A Novel System to Modulate the Composition of the Microbiome

Tech ID: TP-W-BI-006


A novel system to modulate the composition of the microbiome


A robust state-of-the-art method to manipulate the microbiome.


Microbial ecosystems are essential for human health and proper development, and disturbances of the ecosystem correlate with a multitude of diseases. A central problem is the lack of tools to selectively control pathogenic species that cause disease, or to otherwise alter or transform the composition of the human or non-human microbiome.

Technology Overview

Researchers at Western University have developed a novel state-of-the-art system in combination with enhancements to current gene editing technology to modulate the microbiome. Traditional methods which include antibiotics, phage-based therapy, probiotics and prebiotics are challenged with limitations and exhibit disadvantages. Using the current technology enables one to modulate the microbiome, to eliminate or alter fitness for a bacterium within a biofilm (hard to reach areas) with close to 100% efficiency.

Benefits and Applications

  • Alter a single bacterium within a microbiome – eliminate or modulate fitness
  • System works efficiently within bacterial biofilms with target and elimination with close to 100% efficiency
  • Allows to target bacteria with antibiotic resistance
  • Alter microbiome within a human or non-human microbiome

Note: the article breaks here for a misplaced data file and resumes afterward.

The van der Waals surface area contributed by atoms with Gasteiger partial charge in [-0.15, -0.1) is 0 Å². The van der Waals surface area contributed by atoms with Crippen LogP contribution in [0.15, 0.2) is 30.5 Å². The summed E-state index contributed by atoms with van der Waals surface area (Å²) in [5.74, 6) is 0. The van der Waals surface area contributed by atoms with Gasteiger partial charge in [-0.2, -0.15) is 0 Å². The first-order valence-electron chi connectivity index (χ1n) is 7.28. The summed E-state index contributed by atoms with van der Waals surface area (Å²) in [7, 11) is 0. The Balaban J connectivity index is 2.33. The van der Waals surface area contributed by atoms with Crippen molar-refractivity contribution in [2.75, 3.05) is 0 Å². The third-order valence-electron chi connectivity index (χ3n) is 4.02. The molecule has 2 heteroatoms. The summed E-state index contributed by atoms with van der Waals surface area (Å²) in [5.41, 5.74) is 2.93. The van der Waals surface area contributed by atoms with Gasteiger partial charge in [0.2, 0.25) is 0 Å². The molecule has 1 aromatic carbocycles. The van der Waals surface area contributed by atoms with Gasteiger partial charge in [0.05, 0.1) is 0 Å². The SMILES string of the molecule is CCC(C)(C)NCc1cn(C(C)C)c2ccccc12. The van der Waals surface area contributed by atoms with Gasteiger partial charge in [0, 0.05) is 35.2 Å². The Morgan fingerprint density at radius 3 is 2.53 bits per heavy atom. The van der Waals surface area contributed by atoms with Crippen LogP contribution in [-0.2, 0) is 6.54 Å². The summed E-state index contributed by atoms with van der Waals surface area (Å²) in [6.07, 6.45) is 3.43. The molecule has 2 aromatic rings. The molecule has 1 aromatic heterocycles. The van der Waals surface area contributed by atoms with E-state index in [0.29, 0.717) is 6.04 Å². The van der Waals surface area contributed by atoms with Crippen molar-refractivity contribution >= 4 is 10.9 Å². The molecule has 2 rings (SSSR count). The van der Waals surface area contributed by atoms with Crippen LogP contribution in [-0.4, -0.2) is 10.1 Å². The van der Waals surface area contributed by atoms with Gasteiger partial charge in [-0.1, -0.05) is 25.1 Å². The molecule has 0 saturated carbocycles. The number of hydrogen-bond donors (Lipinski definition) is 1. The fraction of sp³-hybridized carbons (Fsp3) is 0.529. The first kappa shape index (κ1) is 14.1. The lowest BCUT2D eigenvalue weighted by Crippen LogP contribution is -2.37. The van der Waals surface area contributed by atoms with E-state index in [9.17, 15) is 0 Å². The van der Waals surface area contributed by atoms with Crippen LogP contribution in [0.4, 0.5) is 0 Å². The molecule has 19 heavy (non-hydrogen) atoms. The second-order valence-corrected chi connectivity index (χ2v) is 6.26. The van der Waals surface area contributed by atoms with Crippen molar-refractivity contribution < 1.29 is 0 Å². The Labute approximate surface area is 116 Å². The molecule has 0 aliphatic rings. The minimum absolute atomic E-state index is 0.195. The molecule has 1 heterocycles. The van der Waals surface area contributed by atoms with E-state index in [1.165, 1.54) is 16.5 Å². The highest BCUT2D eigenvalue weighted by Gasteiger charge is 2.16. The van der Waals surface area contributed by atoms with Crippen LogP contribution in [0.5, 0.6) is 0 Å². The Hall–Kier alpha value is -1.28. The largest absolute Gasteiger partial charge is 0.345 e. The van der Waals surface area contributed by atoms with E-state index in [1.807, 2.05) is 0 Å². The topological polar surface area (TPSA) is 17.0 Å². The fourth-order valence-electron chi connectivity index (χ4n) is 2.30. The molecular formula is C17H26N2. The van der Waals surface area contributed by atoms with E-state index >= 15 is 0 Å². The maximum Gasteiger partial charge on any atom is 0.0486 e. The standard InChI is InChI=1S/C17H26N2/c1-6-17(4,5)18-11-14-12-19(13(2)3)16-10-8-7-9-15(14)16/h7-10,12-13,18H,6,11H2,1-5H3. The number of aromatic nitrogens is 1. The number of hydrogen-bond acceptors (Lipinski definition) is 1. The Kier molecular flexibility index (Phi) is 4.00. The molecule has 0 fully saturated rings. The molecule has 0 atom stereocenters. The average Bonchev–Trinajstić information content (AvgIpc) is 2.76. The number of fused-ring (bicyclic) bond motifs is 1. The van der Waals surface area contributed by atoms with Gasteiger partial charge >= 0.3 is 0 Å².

• System may be administered topically, transdermally, sublingually, rectally, vaginally, ocularly, subcutaneous, intramuscularly, intraperitoneally, urethrally, intranasally, by inhalation or orally
  • Current system may also be administered directly to site of microbial infection
  • Treatment: for example, but not limited to – urinary tract infections, oral cavities, infections associated with implanted prosthetic devices, dental implants, or medical devices, skin infections

IP status

Provisional Filing


  • Partnership
  • Licensing
  • Development

External Resources

Publication in Nature Communications:

Hamilton, T.A., Pellegrino, G.M., Therrien, J.A., Ham, D.T., Bartlett, P.C., Karas, B.J., Gloor, G.B. and Edgell, D.R. (2019) Efficient inter-species conjugative transfer of a CRISPR nuclease for targeted bacterial killing. Nature Communications 10: 4544

Western News Article on Technology:

Western News Article on CRISPR:

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